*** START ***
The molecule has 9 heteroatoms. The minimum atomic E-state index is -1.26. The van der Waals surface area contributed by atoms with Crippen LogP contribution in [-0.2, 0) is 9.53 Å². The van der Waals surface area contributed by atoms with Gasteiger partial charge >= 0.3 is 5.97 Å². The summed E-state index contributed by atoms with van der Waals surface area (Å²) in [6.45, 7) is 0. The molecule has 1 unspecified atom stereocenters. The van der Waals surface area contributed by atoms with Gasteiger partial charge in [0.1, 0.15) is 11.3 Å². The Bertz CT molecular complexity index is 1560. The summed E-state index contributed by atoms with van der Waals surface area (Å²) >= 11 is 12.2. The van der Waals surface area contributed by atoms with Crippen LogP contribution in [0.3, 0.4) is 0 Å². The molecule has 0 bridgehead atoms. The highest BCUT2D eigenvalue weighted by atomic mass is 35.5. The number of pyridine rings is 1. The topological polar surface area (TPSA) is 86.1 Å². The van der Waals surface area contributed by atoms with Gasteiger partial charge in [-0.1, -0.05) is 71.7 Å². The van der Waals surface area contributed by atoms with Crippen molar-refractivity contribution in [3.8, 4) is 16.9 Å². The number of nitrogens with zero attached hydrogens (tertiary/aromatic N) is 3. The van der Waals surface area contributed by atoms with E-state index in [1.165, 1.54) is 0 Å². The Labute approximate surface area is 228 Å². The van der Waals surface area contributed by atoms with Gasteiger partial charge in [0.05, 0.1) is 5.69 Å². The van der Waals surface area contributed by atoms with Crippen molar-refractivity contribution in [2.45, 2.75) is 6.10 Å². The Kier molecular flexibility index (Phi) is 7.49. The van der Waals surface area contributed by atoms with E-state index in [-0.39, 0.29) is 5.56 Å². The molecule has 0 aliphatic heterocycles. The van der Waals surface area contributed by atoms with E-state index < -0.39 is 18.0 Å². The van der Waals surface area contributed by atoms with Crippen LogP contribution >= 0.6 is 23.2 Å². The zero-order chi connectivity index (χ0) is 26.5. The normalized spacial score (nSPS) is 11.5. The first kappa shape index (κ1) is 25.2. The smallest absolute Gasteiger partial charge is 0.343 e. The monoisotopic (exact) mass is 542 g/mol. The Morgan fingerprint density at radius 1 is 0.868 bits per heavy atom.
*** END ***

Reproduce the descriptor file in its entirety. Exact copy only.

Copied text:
The molecule has 9 heteroatoms. The minimum atomic E-state index is -1.26. The van der Waals surface area contributed by atoms with Crippen LogP contribution in [-0.2, 0) is 9.53 Å². The van der Waals surface area contributed by atoms with Gasteiger partial charge >= 0.3 is 5.97 Å². The summed E-state index contributed by atoms with van der Waals surface area (Å²) in [6.45, 7) is 0. The molecule has 1 unspecified atom stereocenters. The van der Waals surface area contributed by atoms with Gasteiger partial charge in [0.1, 0.15) is 11.3 Å². The Bertz CT molecular complexity index is 1560. The summed E-state index contributed by atoms with van der Waals surface area (Å²) >= 11 is 12.2. The van der Waals surface area contributed by atoms with Crippen LogP contribution in [0.3, 0.4) is 0 Å². The molecule has 0 bridgehead atoms. The highest BCUT2D eigenvalue weighted by atomic mass is 35.5. The number of pyridine rings is 1. The topological polar surface area (TPSA) is 86.1 Å². The van der Waals surface area contributed by atoms with Gasteiger partial charge in [-0.1, -0.05) is 71.7 Å². The van der Waals surface area contributed by atoms with Crippen molar-refractivity contribution in [3.8, 4) is 16.9 Å². The number of nitrogens with zero attached hydrogens (tertiary/aromatic N) is 3. The van der Waals surface area contributed by atoms with E-state index in [1.165, 1.54) is 0 Å². The Labute approximate surface area is 228 Å². The van der Waals surface area contributed by atoms with Gasteiger partial charge in [0.05, 0.1) is 5.69 Å². The van der Waals surface area contributed by atoms with Crippen molar-refractivity contribution in [2.45, 2.75) is 6.10 Å². The Kier molecular flexibility index (Phi) is 7.49. The van der Waals surface area contributed by atoms with E-state index in [-0.39, 0.29) is 5.56 Å². The molecule has 0 aliphatic heterocycles. The van der Waals surface area contributed by atoms with E-state index < -0.39 is 18.0 Å². The van der Waals surface area contributed by atoms with Crippen LogP contribution >= 0.6 is 23.2 Å². The zero-order chi connectivity index (χ0) is 26.5. The normalized spacial score (nSPS) is 11.5. The first kappa shape index (κ1) is 25.2. The smallest absolute Gasteiger partial charge is 0.343 e. The monoisotopic (exact) mass is 542 g/mol. The Morgan fingerprint density at radius 1 is 0.868 bits per heavy atom.